North Carolina Democrats may be on the verge of becoming relevant again.
The Democrats have had a diminishing voice in Raleigh since Republicans won control of the legislature in the Tea-Party inspired GOP landslide in 2010.
In recent years, the Democrats have often been relegated to little more than bystanders – or demonstrators at Moral Monday protests – as Republicans engineered what then House Speaker Thom Tillis, now a U.S. senator, termed “a conservative revolution.”
Republicans had moved North Carolina – historically among the most moderate Southern states – in a markedly more conservative direction in recent years on a whole range of issues including taxes, unemployment insurance, voter ID, abortion, environmental protection, gun rights, charter schools and so forth.
But with Democratic Attorney General Roy Cooper having led in Election Day returns for governor, that Republican tide may be slowed. We will have to await the counting of the provisional ballots – and perhaps a recount – before we know for certain that Cooper has defeated Republican Gov. Pat McCrory.
But in what was a bad election for Democrats, Cooper’s prospects for regaining the Executive Mansion are a bright spot for the battered party.
If Cooper is elected, Republicans will remain the dominant force in Raleigh, with a veto-proof supermajority in the legislature. But a Democratic governor would have both a bully pulpit, and leverage through control of the executive branch, to influence public policy.
If the Democrats are ever to make a comeback, this would be an important first step.
The other major gain for the Democrats was winning a N.C. Supreme Court seat, tilting the court from a 4-3 Republican majority to a 4-3 Democratic majority.
Party affiliation should have no bearing on decisions regarding the law, but there have been a number of party-line votes on politically sensitive cases, suggesting the court has become more politicized. Mike Morgan, a Democratic Superior Court judge, defeated Republican Associate Justice Bob Edmunds in a race in which party affiliation was not listed.
For Democrats, that at least holds out the possibility that there will be independent judicial review of some of the new laws passed by the Republican legislature.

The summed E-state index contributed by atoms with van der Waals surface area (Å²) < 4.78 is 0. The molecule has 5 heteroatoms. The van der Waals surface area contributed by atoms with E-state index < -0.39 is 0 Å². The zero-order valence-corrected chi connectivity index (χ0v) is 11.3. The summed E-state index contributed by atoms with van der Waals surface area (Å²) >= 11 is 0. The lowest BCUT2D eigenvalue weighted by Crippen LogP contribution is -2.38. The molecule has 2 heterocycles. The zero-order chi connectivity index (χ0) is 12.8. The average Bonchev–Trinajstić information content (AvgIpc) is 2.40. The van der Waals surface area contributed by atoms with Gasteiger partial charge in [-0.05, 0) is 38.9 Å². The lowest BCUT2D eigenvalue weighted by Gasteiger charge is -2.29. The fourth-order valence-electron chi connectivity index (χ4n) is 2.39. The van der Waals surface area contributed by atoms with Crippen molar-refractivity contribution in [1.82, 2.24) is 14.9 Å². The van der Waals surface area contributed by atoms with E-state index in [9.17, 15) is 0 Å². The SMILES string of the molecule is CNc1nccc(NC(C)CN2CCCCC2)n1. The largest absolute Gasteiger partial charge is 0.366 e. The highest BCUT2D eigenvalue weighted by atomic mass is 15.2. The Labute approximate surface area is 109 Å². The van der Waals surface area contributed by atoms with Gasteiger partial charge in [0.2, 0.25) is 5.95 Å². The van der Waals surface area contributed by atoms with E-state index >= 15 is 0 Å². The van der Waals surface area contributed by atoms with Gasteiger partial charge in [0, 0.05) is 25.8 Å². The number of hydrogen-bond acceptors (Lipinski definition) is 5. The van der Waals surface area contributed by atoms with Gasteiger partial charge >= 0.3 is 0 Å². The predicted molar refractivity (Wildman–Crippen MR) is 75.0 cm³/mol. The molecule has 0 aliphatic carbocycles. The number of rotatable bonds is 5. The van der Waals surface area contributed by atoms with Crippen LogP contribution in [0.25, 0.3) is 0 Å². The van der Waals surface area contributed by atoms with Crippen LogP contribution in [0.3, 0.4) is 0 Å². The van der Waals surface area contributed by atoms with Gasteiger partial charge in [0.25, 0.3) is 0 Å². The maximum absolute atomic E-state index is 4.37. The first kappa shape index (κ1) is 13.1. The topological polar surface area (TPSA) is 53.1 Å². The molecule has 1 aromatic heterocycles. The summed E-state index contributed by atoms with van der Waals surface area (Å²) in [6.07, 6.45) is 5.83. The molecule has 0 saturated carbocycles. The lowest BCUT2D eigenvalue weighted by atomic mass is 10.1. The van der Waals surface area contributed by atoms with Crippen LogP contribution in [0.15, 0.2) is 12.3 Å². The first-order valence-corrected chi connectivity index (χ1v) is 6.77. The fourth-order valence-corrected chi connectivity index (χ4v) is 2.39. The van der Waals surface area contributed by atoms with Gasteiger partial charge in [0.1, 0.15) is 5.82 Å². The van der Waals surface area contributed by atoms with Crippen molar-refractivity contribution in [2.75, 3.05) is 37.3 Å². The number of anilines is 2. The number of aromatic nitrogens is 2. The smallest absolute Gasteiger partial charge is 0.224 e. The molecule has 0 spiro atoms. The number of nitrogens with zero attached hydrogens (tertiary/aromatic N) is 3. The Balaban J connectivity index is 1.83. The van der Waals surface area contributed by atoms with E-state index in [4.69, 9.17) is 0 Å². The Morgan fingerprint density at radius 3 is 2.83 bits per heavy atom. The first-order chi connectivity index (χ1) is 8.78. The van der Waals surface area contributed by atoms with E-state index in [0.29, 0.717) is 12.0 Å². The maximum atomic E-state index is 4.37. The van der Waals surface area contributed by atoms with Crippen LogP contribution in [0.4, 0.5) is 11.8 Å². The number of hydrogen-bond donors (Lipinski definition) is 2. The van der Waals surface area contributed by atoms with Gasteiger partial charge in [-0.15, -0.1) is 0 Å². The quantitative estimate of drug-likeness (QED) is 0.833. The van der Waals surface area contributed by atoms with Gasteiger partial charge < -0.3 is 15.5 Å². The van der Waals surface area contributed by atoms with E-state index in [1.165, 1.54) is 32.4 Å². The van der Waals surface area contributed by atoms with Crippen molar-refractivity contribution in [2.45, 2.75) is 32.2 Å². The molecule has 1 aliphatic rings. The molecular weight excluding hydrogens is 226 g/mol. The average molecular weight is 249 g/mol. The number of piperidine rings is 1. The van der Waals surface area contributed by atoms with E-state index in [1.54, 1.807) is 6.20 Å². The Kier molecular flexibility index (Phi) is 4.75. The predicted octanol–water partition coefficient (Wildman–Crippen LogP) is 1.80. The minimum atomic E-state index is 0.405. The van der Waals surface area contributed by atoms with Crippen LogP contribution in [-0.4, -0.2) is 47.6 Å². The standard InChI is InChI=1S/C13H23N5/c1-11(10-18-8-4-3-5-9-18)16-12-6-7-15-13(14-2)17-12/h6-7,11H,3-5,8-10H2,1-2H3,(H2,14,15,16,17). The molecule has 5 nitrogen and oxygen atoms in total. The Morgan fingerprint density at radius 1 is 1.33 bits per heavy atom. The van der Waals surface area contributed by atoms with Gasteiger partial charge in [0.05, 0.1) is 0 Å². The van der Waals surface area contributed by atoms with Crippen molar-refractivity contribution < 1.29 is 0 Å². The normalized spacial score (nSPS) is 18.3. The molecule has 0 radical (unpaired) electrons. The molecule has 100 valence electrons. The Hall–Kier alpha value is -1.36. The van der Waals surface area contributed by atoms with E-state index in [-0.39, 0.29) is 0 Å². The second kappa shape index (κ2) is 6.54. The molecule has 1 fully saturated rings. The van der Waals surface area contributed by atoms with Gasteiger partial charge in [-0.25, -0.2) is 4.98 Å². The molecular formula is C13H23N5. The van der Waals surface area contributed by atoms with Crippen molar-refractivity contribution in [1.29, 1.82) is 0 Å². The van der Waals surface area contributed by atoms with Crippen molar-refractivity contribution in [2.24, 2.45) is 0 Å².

If Cooper ends up defeating McCrory, it will in some ways be rather remarkable. McCrory ran during a year when the economy had rebounded from the recession, and during a very good Republican year led by a strong showing by GOP presidential nominee Donald Trump at the top of the ticket. McCrory would be the first North Carolina governor defeated for re-election.
But McCrory damaged his prospects when he became the public face of House Bill 2, which was passed earlier this year by the legislature. HB2 eliminated Charlotte anti-discrimination protections for gays and transgender people and requires that people in government facilities use only restrooms and changing facilities that correspond with the sex on their birth certificate. The law also prevents N.C. municipalities from enacting anti-discriminatory laws.
The law prompted a national boycott against the state, which Forbes Magazine estimated has cost the state at least $630 million since March.
The issue undermined the McCrory re-election campaign narrative that the economy had improved under his watch – what he termed The Carolina Comeback.
Compounding McCrory’s messaging problem was Trump, who campaigned across the state telling voters how bad things were.
“Your companies won’t be leaving our country under a Trump administration, they’ll be staying right here,” Trump said in Greensboro in October. “And believe me, there are plenty of them right now negotiating to leave, I hate to tell you that.”
Statewide polls have suggested that most North Carolina voters don’t believe they are better off, even though statistics suggest they are.
McCrory had other problems as well. He was at a financial disadvantage in getting his message out. Cooper outraised him $22 million to $14 million, almost unheard of for a challenger. McCrory refused to cancel an unpopular toll-road project on Interstate 77 in the Charlotte area. He took a hit for his handling of the 2014 coal ash spill. There seemed to be a stature gap, as he was repeatedly pushed around by a Republican legislature.
All of this left an opening for the beginnings of a Democratic comeback.
Rob Christensen has covered politics for The News & Observer of Raleigh for nearly four decades, and is also the author of The Paradox of Tar Heel Politics. Write to him at firstname.lastname@example.org.